FIG. 6 is a sectional view similar to FIG. 3 taken on the line 6--6 of FIG. 5.

FIG. 7 is a front elevational view of the bracket of the invention.

FIG. 8 is a top plan view of the bracket of FIG. 7.

FIG. 9 is a right side elevational view of the bracket of FIG. 7.


There is shown in FIGS. 1 to 3 a prior art arch opening 20 having a vertically extending jack 21 and a horizontally extending header 21a. Jack 21 is shown formed of wooden members 22 and 23 fastened together as by nailing to form a firm vertical member. Header 22, which likewise can be formed of a horizontal wooden member is suitably fastened to jack 21, as by nailing. Drywall paneling 25 and 26 is fastened, as by nailing or adhesively, to the face of the wall in which arch 20 is formed.

Wall 26 is formed of a plurality of panels which are abutted in well known fashion and suitably secured to the wall structural members. In such manner drywall panel 27 abuts drywall panel 25 around arch opening 20. Panel 25 is secured to jack 21 and panel 27 is secured to header 22 as for instance by nail 28.

Generally, header 22 and jack 21 are twisted or offset with respect to one another because of, for instance, shrinkage in the wood members or general inability for the installer to perfectly align the members because of irregular cuts or the like. Such offset is shown clearly in FIGS. 3 and 6 where header 22 is misaligned with jack 21, resulting in gap 30. Face 31 of header 22 extends slightly beyond face 32 of jack 21. Panels 27 and 25 are applied to jack 21 and header 22 respectively. A gap or irregularity is then created at 35 as seen in FIG. 2.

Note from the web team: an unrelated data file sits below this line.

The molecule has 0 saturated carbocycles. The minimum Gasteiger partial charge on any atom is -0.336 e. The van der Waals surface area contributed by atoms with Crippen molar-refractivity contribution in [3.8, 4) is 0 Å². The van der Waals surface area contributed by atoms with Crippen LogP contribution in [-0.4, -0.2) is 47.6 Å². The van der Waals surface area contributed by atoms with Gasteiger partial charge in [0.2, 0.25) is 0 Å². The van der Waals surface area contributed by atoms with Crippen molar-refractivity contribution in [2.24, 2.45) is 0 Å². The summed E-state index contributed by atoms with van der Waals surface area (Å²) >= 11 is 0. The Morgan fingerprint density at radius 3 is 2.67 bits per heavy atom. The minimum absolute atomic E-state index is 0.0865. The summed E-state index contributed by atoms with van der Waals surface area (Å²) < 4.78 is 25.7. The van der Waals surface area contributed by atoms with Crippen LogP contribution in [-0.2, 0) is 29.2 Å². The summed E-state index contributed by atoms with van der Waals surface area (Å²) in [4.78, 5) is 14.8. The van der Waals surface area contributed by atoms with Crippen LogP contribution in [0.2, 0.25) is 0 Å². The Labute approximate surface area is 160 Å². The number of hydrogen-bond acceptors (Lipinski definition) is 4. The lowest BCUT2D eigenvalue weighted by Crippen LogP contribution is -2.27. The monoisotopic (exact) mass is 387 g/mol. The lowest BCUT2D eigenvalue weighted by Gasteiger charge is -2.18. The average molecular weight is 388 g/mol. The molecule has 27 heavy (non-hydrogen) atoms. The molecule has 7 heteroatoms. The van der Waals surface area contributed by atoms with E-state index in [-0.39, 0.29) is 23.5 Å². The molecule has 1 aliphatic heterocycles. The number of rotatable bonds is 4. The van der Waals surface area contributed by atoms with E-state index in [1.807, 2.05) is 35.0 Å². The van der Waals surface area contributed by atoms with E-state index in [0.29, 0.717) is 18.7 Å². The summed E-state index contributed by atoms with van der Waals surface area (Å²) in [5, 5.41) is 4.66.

Edge beads 36 and 37 are then applied to the header 22 and jack 21, over panels 27 and 25, in the prior art manner as by nailing at 38 and 39. Tape 40 is then applied over the edge bead. A finished coating of drywall compound or plaster 41 is then applied to compensate for the gap or irregularity 35 at the inside corner of arch 20, as well as to smooth out the edges around the tape 40. Such procedure for drywalling is well known.

After the archway or window opening is completed as described above, through settling of the structure, or, through stresses generally imparted to the walls, opposing forces F and F' are created at the corner as seen in FIG. 2. Such stresses result in slight movement of the jack 21 and header 22, as well as panel 26 and 27, with respect to one another. Since the drywall compound or plaster 41 is rigid and unyielding, unsightly stress cracks 42 develop at the corner. Also, shrinkage of the plaster itself may cause cracks. Such damage at the corner of the archway or opening is highly undesirable and results in subsequent complaints and repair.

In the present invention, a corner bracket 50 as seen in FIGS. 7, 8 and 9 has a face portion 51 having a right angle configuration with legs 52 and 53. Extending from face 51 is a first portion 55 at a right angle to face portion 51 and connected to leg 53. A second portion 56 extends at a right angle to face 51 from leg 52. A bead 58 extends around the inside edge of the bracket.